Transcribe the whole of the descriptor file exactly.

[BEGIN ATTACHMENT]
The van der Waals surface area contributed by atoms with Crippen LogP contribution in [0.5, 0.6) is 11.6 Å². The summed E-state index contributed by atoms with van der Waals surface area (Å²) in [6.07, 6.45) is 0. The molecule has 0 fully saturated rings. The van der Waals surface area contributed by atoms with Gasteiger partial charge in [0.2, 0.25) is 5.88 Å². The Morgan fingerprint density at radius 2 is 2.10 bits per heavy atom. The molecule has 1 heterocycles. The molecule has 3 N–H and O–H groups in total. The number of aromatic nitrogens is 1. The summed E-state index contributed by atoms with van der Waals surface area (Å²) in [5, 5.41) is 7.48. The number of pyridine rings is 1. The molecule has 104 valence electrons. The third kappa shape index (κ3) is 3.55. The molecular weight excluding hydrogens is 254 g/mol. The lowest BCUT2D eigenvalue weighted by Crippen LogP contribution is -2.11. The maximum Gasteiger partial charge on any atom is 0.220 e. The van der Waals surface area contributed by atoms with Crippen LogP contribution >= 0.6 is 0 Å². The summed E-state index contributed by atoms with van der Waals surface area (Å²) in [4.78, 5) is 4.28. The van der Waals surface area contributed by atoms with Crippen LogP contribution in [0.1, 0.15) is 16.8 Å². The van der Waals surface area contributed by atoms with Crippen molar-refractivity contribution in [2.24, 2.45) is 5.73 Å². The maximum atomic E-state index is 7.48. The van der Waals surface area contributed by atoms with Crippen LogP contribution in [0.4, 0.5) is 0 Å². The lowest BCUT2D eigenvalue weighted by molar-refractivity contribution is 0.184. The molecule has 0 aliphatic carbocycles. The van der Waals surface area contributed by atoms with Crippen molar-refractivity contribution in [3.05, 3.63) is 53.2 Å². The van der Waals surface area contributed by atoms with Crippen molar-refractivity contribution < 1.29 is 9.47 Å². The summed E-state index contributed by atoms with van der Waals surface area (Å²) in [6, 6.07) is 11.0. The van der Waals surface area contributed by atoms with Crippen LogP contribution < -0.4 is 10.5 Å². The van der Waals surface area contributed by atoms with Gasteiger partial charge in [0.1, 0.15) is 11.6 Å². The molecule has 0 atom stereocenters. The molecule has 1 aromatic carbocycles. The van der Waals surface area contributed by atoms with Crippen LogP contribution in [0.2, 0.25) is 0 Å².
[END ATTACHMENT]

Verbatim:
The van der Waals surface area contributed by atoms with Crippen LogP contribution in [0.5, 0.6) is 11.6 Å². The summed E-state index contributed by atoms with van der Waals surface area (Å²) in [6.07, 6.45) is 0. The molecule has 0 fully saturated rings. The van der Waals surface area contributed by atoms with Gasteiger partial charge in [0.2, 0.25) is 5.88 Å². The Morgan fingerprint density at radius 2 is 2.10 bits per heavy atom. The molecule has 1 heterocycles. The molecule has 3 N–H and O–H groups in total. The number of aromatic nitrogens is 1. The summed E-state index contributed by atoms with van der Waals surface area (Å²) in [5, 5.41) is 7.48. The number of pyridine rings is 1. The molecule has 104 valence electrons. The third kappa shape index (κ3) is 3.55. The molecular weight excluding hydrogens is 254 g/mol. The lowest BCUT2D eigenvalue weighted by Crippen LogP contribution is -2.11. The maximum Gasteiger partial charge on any atom is 0.220 e. The van der Waals surface area contributed by atoms with Crippen LogP contribution >= 0.6 is 0 Å². The summed E-state index contributed by atoms with van der Waals surface area (Å²) in [4.78, 5) is 4.28. The van der Waals surface area contributed by atoms with Crippen LogP contribution in [0.1, 0.15) is 16.8 Å². The van der Waals surface area contributed by atoms with Crippen molar-refractivity contribution in [2.24, 2.45) is 5.73 Å². The maximum atomic E-state index is 7.48. The van der Waals surface area contributed by atoms with Crippen LogP contribution in [0.4, 0.5) is 0 Å². The lowest BCUT2D eigenvalue weighted by molar-refractivity contribution is 0.184. The molecule has 0 aliphatic carbocycles. The van der Waals surface area contributed by atoms with Crippen molar-refractivity contribution in [3.05, 3.63) is 53.2 Å². The van der Waals surface area contributed by atoms with Crippen molar-refractivity contribution < 1.29 is 9.47 Å². The summed E-state index contributed by atoms with van der Waals surface area (Å²) in [6, 6.07) is 11.0. The van der Waals surface area contributed by atoms with Crippen LogP contribution < -0.4 is 10.5 Å². The van der Waals surface area contributed by atoms with Gasteiger partial charge in [0.1, 0.15) is 11.6 Å². The molecule has 0 atom stereocenters. The molecule has 1 aromatic carbocycles. The van der Waals surface area contributed by atoms with Crippen LogP contribution in [0.2, 0.25) is 0 Å².